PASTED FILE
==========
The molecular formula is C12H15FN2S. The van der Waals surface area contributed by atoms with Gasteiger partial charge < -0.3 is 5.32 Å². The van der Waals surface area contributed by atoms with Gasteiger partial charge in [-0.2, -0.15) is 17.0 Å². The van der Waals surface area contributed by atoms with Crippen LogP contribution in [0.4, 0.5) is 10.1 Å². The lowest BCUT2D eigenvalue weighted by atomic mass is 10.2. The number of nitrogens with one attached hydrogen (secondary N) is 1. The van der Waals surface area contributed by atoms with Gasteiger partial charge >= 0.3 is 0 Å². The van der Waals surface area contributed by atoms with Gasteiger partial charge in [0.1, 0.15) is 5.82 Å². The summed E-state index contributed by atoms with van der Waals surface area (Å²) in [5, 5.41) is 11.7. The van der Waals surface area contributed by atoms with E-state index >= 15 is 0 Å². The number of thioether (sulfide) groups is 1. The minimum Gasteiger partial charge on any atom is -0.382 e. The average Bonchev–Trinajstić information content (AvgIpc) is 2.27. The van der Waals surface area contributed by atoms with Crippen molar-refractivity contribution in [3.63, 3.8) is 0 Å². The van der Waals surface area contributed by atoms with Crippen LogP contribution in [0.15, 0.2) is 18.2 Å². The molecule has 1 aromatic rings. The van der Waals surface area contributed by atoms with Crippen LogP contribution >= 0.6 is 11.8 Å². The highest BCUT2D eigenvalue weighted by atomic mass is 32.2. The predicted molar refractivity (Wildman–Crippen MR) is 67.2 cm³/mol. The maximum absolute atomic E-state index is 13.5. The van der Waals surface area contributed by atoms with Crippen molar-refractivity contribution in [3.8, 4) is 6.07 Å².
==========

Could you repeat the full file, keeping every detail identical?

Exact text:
The molecular formula is C12H15FN2S. The van der Waals surface area contributed by atoms with Gasteiger partial charge < -0.3 is 5.32 Å². The van der Waals surface area contributed by atoms with Gasteiger partial charge in [-0.2, -0.15) is 17.0 Å². The van der Waals surface area contributed by atoms with Crippen LogP contribution in [0.4, 0.5) is 10.1 Å². The lowest BCUT2D eigenvalue weighted by atomic mass is 10.2. The number of nitrogens with one attached hydrogen (secondary N) is 1. The van der Waals surface area contributed by atoms with Gasteiger partial charge >= 0.3 is 0 Å². The van der Waals surface area contributed by atoms with Gasteiger partial charge in [0.1, 0.15) is 5.82 Å². The summed E-state index contributed by atoms with van der Waals surface area (Å²) in [5, 5.41) is 11.7. The van der Waals surface area contributed by atoms with E-state index >= 15 is 0 Å². The number of thioether (sulfide) groups is 1. The minimum Gasteiger partial charge on any atom is -0.382 e. The average Bonchev–Trinajstić information content (AvgIpc) is 2.27. The van der Waals surface area contributed by atoms with Crippen molar-refractivity contribution in [3.63, 3.8) is 0 Å². The van der Waals surface area contributed by atoms with Crippen LogP contribution in [0.15, 0.2) is 18.2 Å². The molecule has 1 aromatic rings. The van der Waals surface area contributed by atoms with Crippen LogP contribution >= 0.6 is 11.8 Å². The highest BCUT2D eigenvalue weighted by atomic mass is 32.2. The predicted molar refractivity (Wildman–Crippen MR) is 67.2 cm³/mol. The maximum absolute atomic E-state index is 13.5. The van der Waals surface area contributed by atoms with Crippen molar-refractivity contribution in [3.8, 4) is 6.07 Å².